In anticipation of Thanksgiving next week, we’re reading three fantastic picture books that celebrate community and generosity!


Good Morning, Neighbor by Davide Cali, illustrated by Maria Dek

Good Morning, Neighbor by Davide Cali, illustrated by Maria Dek (Princeton Architectural Press; ages 4-8)

Mouse wants an omelet but has no eggs; perhaps his neighbor has one to share? No, but there’s flour which could be used with an egg to make a cake. Does dormouse have an egg? No, but there’s butter to add to the flour and egg. And so it goes until the generosity of 8 different neighbors combine to make a delicious apple and cinnamon cake. But how many slices should they cut? 7 animals added an ingredient, so they obviously get a slice. Owl provided the oven, so she gets a slice. But what did mouse do? In the end, the friends agree that without mouse’s initiative there would be no cake to slice, and slicing a cake into 9 pieces isn’t so hard after all.

Charming illustrations and a fairytale-paced story make this a magical read about the value of generosity and community. The concrete contributions of each neighbor are easy to value, but it can be difficult to appreciate less tangible goods like conception of an idea, organization of a team, and oversight of a plan. This book reminds readers that not all contributions look the same, but each should be valued equally in its own right. Overall, this is a lovely addition to any library and we love it more with each read.

Special note: If you are enamored with Maria Dek’s art like me, you’ll be excited to hear that she sells originals during the holidays! You can find more information on her Instagram account: @Maria.Dek


A mouse wanted to make an omelet. To make an omelet the mouse needed an egg, but he didn’t have one. So he thought, “I’ll go and ask my neighbor, the blackbird.” “Good morning, neighbor. Do you have an egg that I could use to make an omelet?” “I’m sorry, I don’t,” said the blackbird. “But I do have flour. With an egg we could make a cake! Let’s go and ask my neighbor the dormouse.”


A mouse, a blackbird, a dormouse and a mole wanted to make a cake. “Good morning, neighbor. Do you have an egg that we could use to make a cake?”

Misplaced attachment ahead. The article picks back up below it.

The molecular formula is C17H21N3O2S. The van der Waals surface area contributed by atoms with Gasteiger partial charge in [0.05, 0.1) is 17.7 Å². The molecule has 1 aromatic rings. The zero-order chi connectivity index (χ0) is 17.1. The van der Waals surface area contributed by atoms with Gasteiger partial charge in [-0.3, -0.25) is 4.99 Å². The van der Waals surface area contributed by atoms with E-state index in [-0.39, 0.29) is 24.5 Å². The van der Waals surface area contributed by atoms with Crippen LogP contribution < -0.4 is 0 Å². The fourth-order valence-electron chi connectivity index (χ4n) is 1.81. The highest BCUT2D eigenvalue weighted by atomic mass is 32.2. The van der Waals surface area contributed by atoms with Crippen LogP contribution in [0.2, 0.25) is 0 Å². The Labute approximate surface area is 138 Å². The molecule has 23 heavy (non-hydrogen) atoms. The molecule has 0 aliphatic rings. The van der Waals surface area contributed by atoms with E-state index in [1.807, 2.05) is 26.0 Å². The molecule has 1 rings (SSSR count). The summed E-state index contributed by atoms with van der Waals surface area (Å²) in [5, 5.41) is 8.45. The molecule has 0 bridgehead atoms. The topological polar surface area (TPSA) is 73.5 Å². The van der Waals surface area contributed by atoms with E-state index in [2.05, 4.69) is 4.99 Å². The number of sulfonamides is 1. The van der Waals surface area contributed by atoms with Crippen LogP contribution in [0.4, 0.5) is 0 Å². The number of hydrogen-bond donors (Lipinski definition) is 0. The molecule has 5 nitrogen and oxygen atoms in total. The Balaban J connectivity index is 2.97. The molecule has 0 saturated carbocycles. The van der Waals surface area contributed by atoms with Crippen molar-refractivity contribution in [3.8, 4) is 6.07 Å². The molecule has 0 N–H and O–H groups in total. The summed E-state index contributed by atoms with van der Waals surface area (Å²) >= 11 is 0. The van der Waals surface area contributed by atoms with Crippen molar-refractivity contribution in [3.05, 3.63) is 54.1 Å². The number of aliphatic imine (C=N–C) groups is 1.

A mouse, a blackbird, a dormouse, a mole, a hedgehog, a raccoon, a lizard, and a rat wanted to make a cake. The cake was ready to be baked. All they needed was an oven.



Porcupine’s Pie by Laura Renaldo, illustrated by Jennie Poh

Porcupine’s Pie by Laura Renauld, illustrated by Jennie Poh (Beaming Books; ages 4-8)

It’s Fall Feast Day and Porcupine is off to collect cranberries for her Famous Cranberry Pie. Along the way she encounters friends and asks after their feast day preparations. Each friend has a problem: they cannot make their traditional recipes for lack of a key ingredient. Porcupine readily offers to share with each, and by the end of the day she doesn’t have enough ingredients for her own recipe. Gratefully, all her friends have brought their surplus to share and it’s just the right ingredients to make a Friendship Pie!

These adorable friends and their sweet tale teach readers that generosity begets generosity and there’s nothing as bountiful as friendship. It’s easy to appreciate that sharing with a neighbor is an act of kindness. But there’s special value to the act of asking after a friend and offering to help before being asked. It’s this generosity of spirit that makes Porcupine so special and such a good friend. Overall, this is a wonderful read for remembering that kindness is at the heart of friendship, generosity and community. BONUS: There’s a recipe for Porcupine’s delicious Friendship Pie in the back!


Porcupine stopped to rest at the base of Squirrel’s okay tree. “Squirrel?” Porcupine called. “Are you making your Famous Nut Bread for Fall Feast Day?” Squirrel poked her head out her nest. “No. It’s just plain nuts for me this year. Bread needs flour and I have none.” “Don’t look so sad, Squirrel. I have flour to spare.”


“Butter, you say? How much do you need?” “Only half a stick.” “I have butter back in my den. Help yourself.” Bear dropped his book and nearly gave Porcupine a hug. “THANK YOU, Porcupine!”


“I could just hug you,” Porcupine beamed. “If I can’t make my Famous Cranberry Pie, there’s nothing better than a Festive Friendship Pie!”


Bear Says Thanks by Karma Wilson, illustrated by Jane Chapman

Bear Says Thanks by Karma Wilson, illustrated by Jane Chapman (Margaret K. McElderry Books; ages 3-8)

Bear wants to share a feast with his friends, but finds his cupboards are bare. When each of his friends arrives with food to share, Bear says “Thanks,” but finds his gratitude is overshadowed by distress that he has no food to share with them. With a gentle reminder that he has stories to share, the friends tell Bear that his friendship is enough. And in the end, they enjoy a wonderful pot-luck feast in Bear’s den.

Warm illustrations and a delightful rhyme scheme make this a wonderful read about the value of friendship and giving thanks. And this story is an excellent way to teach that hosting friends and creating an environment that encourages community is also an act of generosity. When we read this, we talk about how not everyone has material goods on hand to share, but everyone has something to give to a community; and contributions of time and energy are equally valuable. Overall, this book is a great addition to any library and will be re-read many times!


Then Mouse stops by with a huckleberry pie. And the bear says, “Thanks!”


“Brrrr!” says Badger and he tromps inside. He sets down his pole and he smiles real wide. “I’m back from a stroll at the old fishing’ hole!” And the bear says, “Thanks!”


They lay out their feast on a quilt on the ground. And the bear takes a seat while his friends gather round.